Cardinal Jaime L. Sin, 76, the curiously named archbishop of Manila whose crucial support for his country's "people power" revolution of the 1980s made him one of the most politically influential members of the Roman Catholic hierarchy, died June 21 in the Philippines.

The cardinal, who retired nearly two years ago, suffered from kidney and heart problems and had been prevented by health from attending the gathering of cardinals in Rome that selected a new pope this year.

Amid the swirling political ferment that engulfed the Philippines in 1986, the cardinal won international renown for helping tip the scales against the authoritarian rule of Ferdinand Marcos and in favor of Corazon Aquino.

At a key moment in February of that year, the cardinal called on his flock to surround the police and military headquarters in the nation's capital, Manila. More than 1 million people took to the streets, clutching Bibles and uttering prayers, in an outpouring that shielded anti-government rebels from attack.

That was one of the principal events in the revolution that forced the resignation of Marcos, whose regime, dating from the 1960s, had been accused of corruption, electoral fraud and violations of human rights.

Later, the cardinal, while delivering a homily at a Mass of thanksgiving, demonstrated what was described as unprecedented personal support for a political leader, clearly endorsing Aquino as he led a chant of "Co-ry! Co-ry!"

Beyond its effects on the Philippines, the peaceful ouster of Marcos has been cited as a milestone in the movement toward popularly chosen governments throughout the world.

The cardinal's actions did not necessarily make him a role model for political participation by the clergy, however. It was reported that he caused uneasiness at the Vatican and that he was summoned to Rome to explain himself.

Even as he challenged political authority, the cardinal was viewed as obedient to the authority of the church. He was known for staunch opposition to abortion and to artificial means of birth control.

In one example of his humor, the cardinal, who was one of the last of 15 children, told an interviewer that had his parents practiced birth control he never would have been born.

Those who met him found a rotund figure who was prone to wisecracks, and his jollity extended to his name. Visitors to his residence in Manila were received this way: "Welcome to the House of Sin."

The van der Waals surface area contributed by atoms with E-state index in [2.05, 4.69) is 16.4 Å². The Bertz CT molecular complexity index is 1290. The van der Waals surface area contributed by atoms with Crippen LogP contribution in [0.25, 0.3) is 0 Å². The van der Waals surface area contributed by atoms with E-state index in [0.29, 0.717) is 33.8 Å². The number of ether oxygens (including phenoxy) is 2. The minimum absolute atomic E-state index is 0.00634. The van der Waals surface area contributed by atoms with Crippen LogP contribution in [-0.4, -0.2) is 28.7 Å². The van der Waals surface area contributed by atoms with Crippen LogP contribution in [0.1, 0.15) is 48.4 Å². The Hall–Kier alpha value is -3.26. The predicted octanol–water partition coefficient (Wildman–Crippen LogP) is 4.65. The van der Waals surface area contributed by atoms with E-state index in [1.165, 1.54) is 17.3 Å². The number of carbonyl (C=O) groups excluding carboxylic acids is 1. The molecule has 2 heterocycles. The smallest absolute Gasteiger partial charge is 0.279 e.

It was reported that he received some votes in the gathering of cardinals that elected Pope John Paul II. Later it appeared that his name was being floated as a successor to John Paul, but he quickly quelled speculation.

"First of all," he said, "my name is bad."

The cardinal was born into a religious family, of Filipino and Chinese descent, in Aklan province. His country, with about 80 million people, is a stronghold of Catholicism in Southeast Asia, part of its heritage from the Spanish colonial period.

Jaime Sin was ordained as a priest in his mid-twenties and rose through the hierarchy to become bishop, archbishop and, in 1976, cardinal.

Although he had showed considerable ability early in his church career, some accounts indicated that in his early days in Manila, he showed little sign of his later opposition to the regime. But he was credited with vigorously resisting government attempts to raid a seminary in search of reputed political dissidents.

For years, his formal policy toward Marcos was described as one of "critical collaboration." While he refrained from condemnation of the regime, it was said, the cardinal nevertheless accorded himself the right to criticize, and he used it.

Objecting to inequality and opposing corruption, he was known as a voice of morality to Catholic communities throughout Southeast Asia.

As events reached their climax in the Philippines and an election was suddenly called, he admonished both Ferdinand Marcos and his wife, Imelda, that holding on to power through fraudulent balloting schemes would be "unforgivable."

Sometime after the revolt that brought Aquino to power, the cardinal redefined his position on the government. While he still could be critical, his policy had become "critical solidarity."

The installation of Aquino did not bring to an end the cardinal's willingness to involve himself in political issues, especially those with a moral component.

He took issue at vital junctures with Aquino's successor, Fidel Ramos, and he later was influential in expelling the man who followed Ramos, Joseph Estrada. Estrada, who was the target of corruption charges, was ousted in 2001 after being impeached by the Congress.

"May God show him the heroic value of relinquishing his post for the sake of our people," the cardinal said.

In explaining his willingness to intervene in politics, he said the church "cannot proclaim eternal salvation to our flock when we are blind to the physical realities which deny them that very salvation here on earth."

Cardinal Sin retired after submitting the compulsory resignation letter at age 75.

"I have given my very best to God and country," he said in a statement. "I beg pardon from those I might have led astray or hurt. Please remember me kindly."

Cardinal Jaime Sin's criticism of Ferdinand Marcos and support of Corazon Aquino facilitated Marcos's ouster.